New MLK/I-71 interchange overlooks non-motorists, transit advocates warn

CINCINNATI -- After more than three years of work, Martin Luther King, Jr. Drive will finally have its facelift. But some are worried that the road's redesign didn't do enough to think about non-motorists.

"(The Ohio Department of Transportation's) name isn't 'Department of Highways,'" said Derek Bauman, public transit advocate, Over-the-Rhine resident, and candidate for City Council. "I'd like them to take all modes of transportation into account."

The Ohio Department of Transportation is spearheading the $80 million MLK/Interstate 71 interchange project, which began in 2014. The project -- which included two new interstate entrance ramps, road widening, new traffic signals and a new bridge -- is expected to wrap up by the end of summer 2017.

MLK Drive is one of the city's major cross-town connector corridors, linking both Interstates 71 and 75 and connecting Avondale, Walnut Hills, Evanston, Clifton and Camp Washington.

The new ramps were the real impetus behind the project, said Brian Cunningham, spokesperson for ODOT's eighth district, which serves southwest Ohio.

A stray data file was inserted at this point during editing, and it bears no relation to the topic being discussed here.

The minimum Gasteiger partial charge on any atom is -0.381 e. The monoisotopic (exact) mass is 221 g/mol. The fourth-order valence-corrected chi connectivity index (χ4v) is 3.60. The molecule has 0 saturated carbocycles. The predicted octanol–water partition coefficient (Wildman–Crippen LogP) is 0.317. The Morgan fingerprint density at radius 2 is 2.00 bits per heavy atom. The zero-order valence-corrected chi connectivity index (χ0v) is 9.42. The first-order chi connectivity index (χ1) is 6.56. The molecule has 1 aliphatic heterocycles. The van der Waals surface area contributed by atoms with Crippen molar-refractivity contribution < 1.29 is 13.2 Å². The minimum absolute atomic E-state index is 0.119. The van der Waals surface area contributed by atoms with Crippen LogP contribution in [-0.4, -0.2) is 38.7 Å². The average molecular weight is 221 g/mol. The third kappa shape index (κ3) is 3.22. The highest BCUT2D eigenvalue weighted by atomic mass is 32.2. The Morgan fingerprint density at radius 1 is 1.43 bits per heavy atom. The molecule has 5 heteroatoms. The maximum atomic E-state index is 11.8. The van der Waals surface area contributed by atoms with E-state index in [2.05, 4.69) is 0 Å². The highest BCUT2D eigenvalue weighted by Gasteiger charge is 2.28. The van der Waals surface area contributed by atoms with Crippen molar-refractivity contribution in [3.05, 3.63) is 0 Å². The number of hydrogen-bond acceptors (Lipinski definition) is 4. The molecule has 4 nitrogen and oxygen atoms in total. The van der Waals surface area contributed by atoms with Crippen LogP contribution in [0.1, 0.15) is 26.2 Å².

"It was problematic getting in and out of the area," Cunningham said. "Emergency responders had some problems getting to the hospitals." The University of Cincinnati Medical Center, Cincinnati Children's Hospital Medical Center, Christ Hospital, and the Veterans' Affairs Hospital all sit in close proximity to MLK and I-71.

'Increased safety, increased accessibility'

Cunningham described the project as allowing for "increased safety and increased accessibility."

The new ramps and road widening are probably the most direct responses to the accessibility issue. The bridge spanning over I-71 was widened to accommodate six lanes, and some portions of MLK were widened to accommodate nine lanes.

Here's a timeline of the work:

Timeline for MLK/I-71 interchange project. Click or tap to enlarge. (Provided)

Urban highways and community

But some are worried by the history urban highway projects like this have, which is a mixed bag.